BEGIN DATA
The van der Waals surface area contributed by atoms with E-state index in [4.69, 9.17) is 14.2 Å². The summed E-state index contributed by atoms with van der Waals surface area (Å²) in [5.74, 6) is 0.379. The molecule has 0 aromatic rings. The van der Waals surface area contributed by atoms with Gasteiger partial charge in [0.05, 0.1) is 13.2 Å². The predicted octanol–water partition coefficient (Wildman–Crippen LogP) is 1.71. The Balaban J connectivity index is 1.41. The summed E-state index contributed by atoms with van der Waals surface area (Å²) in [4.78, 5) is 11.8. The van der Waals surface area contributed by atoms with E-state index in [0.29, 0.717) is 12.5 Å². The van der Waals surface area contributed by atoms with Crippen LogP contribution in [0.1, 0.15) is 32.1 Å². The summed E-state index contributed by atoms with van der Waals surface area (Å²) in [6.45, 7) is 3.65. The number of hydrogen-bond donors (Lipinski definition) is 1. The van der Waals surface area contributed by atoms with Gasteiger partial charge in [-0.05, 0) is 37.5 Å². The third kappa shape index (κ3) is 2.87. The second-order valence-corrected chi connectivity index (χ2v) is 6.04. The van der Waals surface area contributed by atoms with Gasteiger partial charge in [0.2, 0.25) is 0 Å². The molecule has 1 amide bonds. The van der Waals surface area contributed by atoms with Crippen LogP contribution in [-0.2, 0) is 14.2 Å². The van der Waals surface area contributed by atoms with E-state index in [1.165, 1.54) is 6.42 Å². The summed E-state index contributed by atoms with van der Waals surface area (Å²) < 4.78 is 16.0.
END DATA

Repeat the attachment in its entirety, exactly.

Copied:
The van der Waals surface area contributed by atoms with E-state index in [4.69, 9.17) is 14.2 Å². The summed E-state index contributed by atoms with van der Waals surface area (Å²) in [5.74, 6) is 0.379. The molecule has 0 aromatic rings. The van der Waals surface area contributed by atoms with Gasteiger partial charge in [0.05, 0.1) is 13.2 Å². The predicted octanol–water partition coefficient (Wildman–Crippen LogP) is 1.71. The Balaban J connectivity index is 1.41. The summed E-state index contributed by atoms with van der Waals surface area (Å²) in [4.78, 5) is 11.8. The van der Waals surface area contributed by atoms with E-state index in [0.29, 0.717) is 12.5 Å². The van der Waals surface area contributed by atoms with Crippen LogP contribution in [0.1, 0.15) is 32.1 Å². The summed E-state index contributed by atoms with van der Waals surface area (Å²) in [6.45, 7) is 3.65. The number of hydrogen-bond donors (Lipinski definition) is 1. The van der Waals surface area contributed by atoms with Gasteiger partial charge in [-0.05, 0) is 37.5 Å². The third kappa shape index (κ3) is 2.87. The second-order valence-corrected chi connectivity index (χ2v) is 6.04. The van der Waals surface area contributed by atoms with Gasteiger partial charge in [0.2, 0.25) is 0 Å². The molecule has 1 amide bonds. The van der Waals surface area contributed by atoms with Crippen LogP contribution in [-0.2, 0) is 14.2 Å². The van der Waals surface area contributed by atoms with E-state index in [1.165, 1.54) is 6.42 Å². The summed E-state index contributed by atoms with van der Waals surface area (Å²) < 4.78 is 16.0.